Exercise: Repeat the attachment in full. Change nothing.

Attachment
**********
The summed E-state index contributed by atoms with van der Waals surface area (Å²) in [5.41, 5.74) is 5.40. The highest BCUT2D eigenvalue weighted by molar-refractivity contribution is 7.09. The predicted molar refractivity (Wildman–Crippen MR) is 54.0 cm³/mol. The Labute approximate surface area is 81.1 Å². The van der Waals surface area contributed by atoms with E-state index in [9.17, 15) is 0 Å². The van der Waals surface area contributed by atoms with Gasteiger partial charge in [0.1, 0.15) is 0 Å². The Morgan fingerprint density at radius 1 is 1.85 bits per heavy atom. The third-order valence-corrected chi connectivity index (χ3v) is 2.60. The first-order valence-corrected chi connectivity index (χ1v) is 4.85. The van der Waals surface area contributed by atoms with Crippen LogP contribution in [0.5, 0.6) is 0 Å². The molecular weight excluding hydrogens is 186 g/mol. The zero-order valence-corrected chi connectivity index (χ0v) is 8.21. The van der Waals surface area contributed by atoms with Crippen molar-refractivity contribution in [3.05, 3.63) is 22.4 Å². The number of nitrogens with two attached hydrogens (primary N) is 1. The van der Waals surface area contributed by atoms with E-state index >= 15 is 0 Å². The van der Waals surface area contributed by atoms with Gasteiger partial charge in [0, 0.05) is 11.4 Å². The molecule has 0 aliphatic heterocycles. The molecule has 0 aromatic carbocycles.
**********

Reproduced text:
The summed E-state index contributed by atoms with van der Waals surface area (Å²) in [5.41, 5.74) is 5.40. The highest BCUT2D eigenvalue weighted by molar-refractivity contribution is 7.09. The predicted molar refractivity (Wildman–Crippen MR) is 54.0 cm³/mol. The Labute approximate surface area is 81.1 Å². The van der Waals surface area contributed by atoms with E-state index in [9.17, 15) is 0 Å². The van der Waals surface area contributed by atoms with Gasteiger partial charge in [0.1, 0.15) is 0 Å². The Morgan fingerprint density at radius 1 is 1.85 bits per heavy atom. The third-order valence-corrected chi connectivity index (χ3v) is 2.60. The first-order valence-corrected chi connectivity index (χ1v) is 4.85. The van der Waals surface area contributed by atoms with Crippen LogP contribution in [0.5, 0.6) is 0 Å². The molecular weight excluding hydrogens is 186 g/mol. The zero-order valence-corrected chi connectivity index (χ0v) is 8.21. The van der Waals surface area contributed by atoms with Crippen molar-refractivity contribution in [3.05, 3.63) is 22.4 Å². The number of nitrogens with two attached hydrogens (primary N) is 1. The van der Waals surface area contributed by atoms with E-state index >= 15 is 0 Å². The van der Waals surface area contributed by atoms with Gasteiger partial charge in [0, 0.05) is 11.4 Å². The molecule has 0 aliphatic heterocycles. The molecule has 0 aromatic carbocycles.